Atlético: Calderón demolition brings feelings of real sadness
Making my way back home one evening, I drive through the tunnel on Madrid's M-30 ring road, a construction which, while it was being built, led me to curse the city's then-mayor, Alberto Ruiz Gallardón. Ever since the tunnel was finished, though, I must admit I've been extremely thankful for it. Anyway, as I'm heading through it, I reach a bit of a traffic jam; the right-hand lane is out of action, a sign announces. I move to the left, and sit and wait. I've got a fair idea what's going on, and my suspicions prove correct. The road is partly cut off where it passes underneath the old Estadio Vicente Calderón, because they're pulling the stadium down now. I knew the process had started, but I still hadn't seen it with my own eyes.
I felt a real pang of sadness as I looked at the Calderón's now semi-destroyed stands. Soon enough, the space will have been turned into a pretty park with a fountain, but right now what sits there is, as the writer Mario Benedetti used to call an empty stadium, the skeleton of a crowd. A skeleton already half-dismembered, whose age-old geometric harmony is no more. I went to the ground many times. I saw Amancio score a wonderful goal there, which he celebrated by doing a belly-slide on the wet pitch, like a sea plane splashing down. I witnessed the forward line of Ufarte, Luis, Gárate, Adelardo and Collar there - a quintet who brought it home to me that there was quality football beyond the Bernabéu.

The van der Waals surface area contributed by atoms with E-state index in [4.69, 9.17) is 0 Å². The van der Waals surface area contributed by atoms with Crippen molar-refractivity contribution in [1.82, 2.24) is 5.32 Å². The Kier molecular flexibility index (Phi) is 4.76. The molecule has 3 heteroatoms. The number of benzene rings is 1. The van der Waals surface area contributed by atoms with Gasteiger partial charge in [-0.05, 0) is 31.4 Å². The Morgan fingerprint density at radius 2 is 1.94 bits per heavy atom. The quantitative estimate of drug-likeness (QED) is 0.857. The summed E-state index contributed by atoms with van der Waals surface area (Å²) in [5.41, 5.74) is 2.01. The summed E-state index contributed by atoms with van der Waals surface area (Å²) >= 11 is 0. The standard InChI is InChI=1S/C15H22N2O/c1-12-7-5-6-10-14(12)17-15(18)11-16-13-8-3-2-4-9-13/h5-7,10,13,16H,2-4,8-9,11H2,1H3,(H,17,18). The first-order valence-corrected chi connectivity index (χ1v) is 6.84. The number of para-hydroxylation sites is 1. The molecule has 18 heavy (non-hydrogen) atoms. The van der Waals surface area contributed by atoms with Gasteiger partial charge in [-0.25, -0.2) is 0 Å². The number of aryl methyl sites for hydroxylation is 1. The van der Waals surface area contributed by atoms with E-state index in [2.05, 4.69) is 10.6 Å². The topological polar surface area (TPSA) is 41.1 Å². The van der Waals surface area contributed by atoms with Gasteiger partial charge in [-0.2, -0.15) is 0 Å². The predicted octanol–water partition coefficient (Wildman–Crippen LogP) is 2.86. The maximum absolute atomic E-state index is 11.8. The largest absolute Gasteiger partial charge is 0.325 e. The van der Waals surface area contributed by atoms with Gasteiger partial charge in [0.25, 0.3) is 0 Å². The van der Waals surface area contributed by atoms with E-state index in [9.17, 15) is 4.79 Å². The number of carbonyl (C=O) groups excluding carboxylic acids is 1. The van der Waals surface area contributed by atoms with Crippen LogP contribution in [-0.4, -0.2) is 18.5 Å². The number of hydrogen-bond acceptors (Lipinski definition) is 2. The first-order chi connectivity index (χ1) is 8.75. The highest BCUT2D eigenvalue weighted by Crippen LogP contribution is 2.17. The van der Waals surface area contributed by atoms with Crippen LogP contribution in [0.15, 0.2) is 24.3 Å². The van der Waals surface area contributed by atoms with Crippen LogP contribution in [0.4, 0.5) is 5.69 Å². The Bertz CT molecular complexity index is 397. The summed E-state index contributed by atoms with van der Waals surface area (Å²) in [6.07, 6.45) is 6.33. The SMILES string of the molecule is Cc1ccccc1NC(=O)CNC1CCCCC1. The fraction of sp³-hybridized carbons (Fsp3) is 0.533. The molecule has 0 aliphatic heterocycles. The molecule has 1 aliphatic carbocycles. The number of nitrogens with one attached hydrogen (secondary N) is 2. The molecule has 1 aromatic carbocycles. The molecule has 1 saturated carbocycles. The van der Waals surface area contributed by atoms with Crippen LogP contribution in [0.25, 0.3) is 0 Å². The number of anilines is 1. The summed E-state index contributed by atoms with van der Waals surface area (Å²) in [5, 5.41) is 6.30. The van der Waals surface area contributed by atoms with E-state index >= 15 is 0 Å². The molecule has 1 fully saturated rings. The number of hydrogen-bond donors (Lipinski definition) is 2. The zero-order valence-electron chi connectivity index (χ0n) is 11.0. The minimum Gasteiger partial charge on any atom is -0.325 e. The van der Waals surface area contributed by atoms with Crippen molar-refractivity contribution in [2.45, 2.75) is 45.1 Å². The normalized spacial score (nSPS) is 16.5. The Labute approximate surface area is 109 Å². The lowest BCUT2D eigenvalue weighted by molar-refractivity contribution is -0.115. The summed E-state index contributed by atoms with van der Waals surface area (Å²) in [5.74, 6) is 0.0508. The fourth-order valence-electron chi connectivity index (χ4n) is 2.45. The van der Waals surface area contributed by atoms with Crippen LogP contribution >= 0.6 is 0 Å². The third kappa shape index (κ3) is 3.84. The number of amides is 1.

I'm old enough to have seen Atlético play at the original Estadio Metropolitano, at the end of the Avenida de la Reina Victoria. Atleti got themselves a real upgrade when they swapped that traditional, and somewhat dirty, old ground with the Calderón, where everyone had a seat. Now they've taken another step forward with their move to the Wanda Metropolitano. It's a much better stadium; there can be no comparison, really. But it still brings about a tinge of sorrow when you see the demolition taking place by the M-30. Hopefully the dusty ruin we're seeing now is transformed into the park we've been promised before long, so we can close the book on this period of mourning and pass by the site without feeling such sadness.
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